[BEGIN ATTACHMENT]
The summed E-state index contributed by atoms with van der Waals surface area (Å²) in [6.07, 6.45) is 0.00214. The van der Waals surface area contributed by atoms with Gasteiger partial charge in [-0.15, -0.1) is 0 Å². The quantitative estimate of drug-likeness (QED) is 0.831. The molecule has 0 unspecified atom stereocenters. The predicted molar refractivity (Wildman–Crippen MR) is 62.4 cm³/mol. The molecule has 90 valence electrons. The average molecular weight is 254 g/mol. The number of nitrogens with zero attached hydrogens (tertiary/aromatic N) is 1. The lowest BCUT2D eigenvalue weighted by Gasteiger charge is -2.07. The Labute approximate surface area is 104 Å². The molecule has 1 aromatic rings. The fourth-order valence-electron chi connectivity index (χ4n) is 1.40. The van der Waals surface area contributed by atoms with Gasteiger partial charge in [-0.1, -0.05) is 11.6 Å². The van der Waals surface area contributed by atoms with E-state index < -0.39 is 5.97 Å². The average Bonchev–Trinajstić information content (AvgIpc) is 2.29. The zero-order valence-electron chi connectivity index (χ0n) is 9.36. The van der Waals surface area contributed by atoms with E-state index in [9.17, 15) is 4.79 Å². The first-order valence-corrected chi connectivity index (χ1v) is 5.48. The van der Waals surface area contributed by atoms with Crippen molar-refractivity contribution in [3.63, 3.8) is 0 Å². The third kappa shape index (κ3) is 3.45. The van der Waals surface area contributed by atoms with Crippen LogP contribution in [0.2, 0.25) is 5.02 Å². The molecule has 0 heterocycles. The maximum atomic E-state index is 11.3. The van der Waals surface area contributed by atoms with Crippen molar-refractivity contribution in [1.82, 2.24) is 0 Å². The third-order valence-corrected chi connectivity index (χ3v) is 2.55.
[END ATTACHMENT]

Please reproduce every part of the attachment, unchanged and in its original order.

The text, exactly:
The summed E-state index contributed by atoms with van der Waals surface area (Å²) in [6.07, 6.45) is 0.00214. The van der Waals surface area contributed by atoms with Gasteiger partial charge in [-0.15, -0.1) is 0 Å². The quantitative estimate of drug-likeness (QED) is 0.831. The molecule has 0 unspecified atom stereocenters. The predicted molar refractivity (Wildman–Crippen MR) is 62.4 cm³/mol. The molecule has 90 valence electrons. The average molecular weight is 254 g/mol. The number of nitrogens with zero attached hydrogens (tertiary/aromatic N) is 1. The lowest BCUT2D eigenvalue weighted by Gasteiger charge is -2.07. The Labute approximate surface area is 104 Å². The molecule has 1 aromatic rings. The fourth-order valence-electron chi connectivity index (χ4n) is 1.40. The van der Waals surface area contributed by atoms with Gasteiger partial charge in [-0.1, -0.05) is 11.6 Å². The van der Waals surface area contributed by atoms with E-state index < -0.39 is 5.97 Å². The average Bonchev–Trinajstić information content (AvgIpc) is 2.29. The zero-order valence-electron chi connectivity index (χ0n) is 9.36. The van der Waals surface area contributed by atoms with E-state index in [9.17, 15) is 4.79 Å². The first-order valence-corrected chi connectivity index (χ1v) is 5.48. The van der Waals surface area contributed by atoms with Crippen molar-refractivity contribution in [3.63, 3.8) is 0 Å². The third kappa shape index (κ3) is 3.45. The van der Waals surface area contributed by atoms with Crippen LogP contribution in [0.2, 0.25) is 5.02 Å². The molecule has 0 heterocycles. The maximum atomic E-state index is 11.3. The van der Waals surface area contributed by atoms with Crippen molar-refractivity contribution in [1.82, 2.24) is 0 Å². The third-order valence-corrected chi connectivity index (χ3v) is 2.55.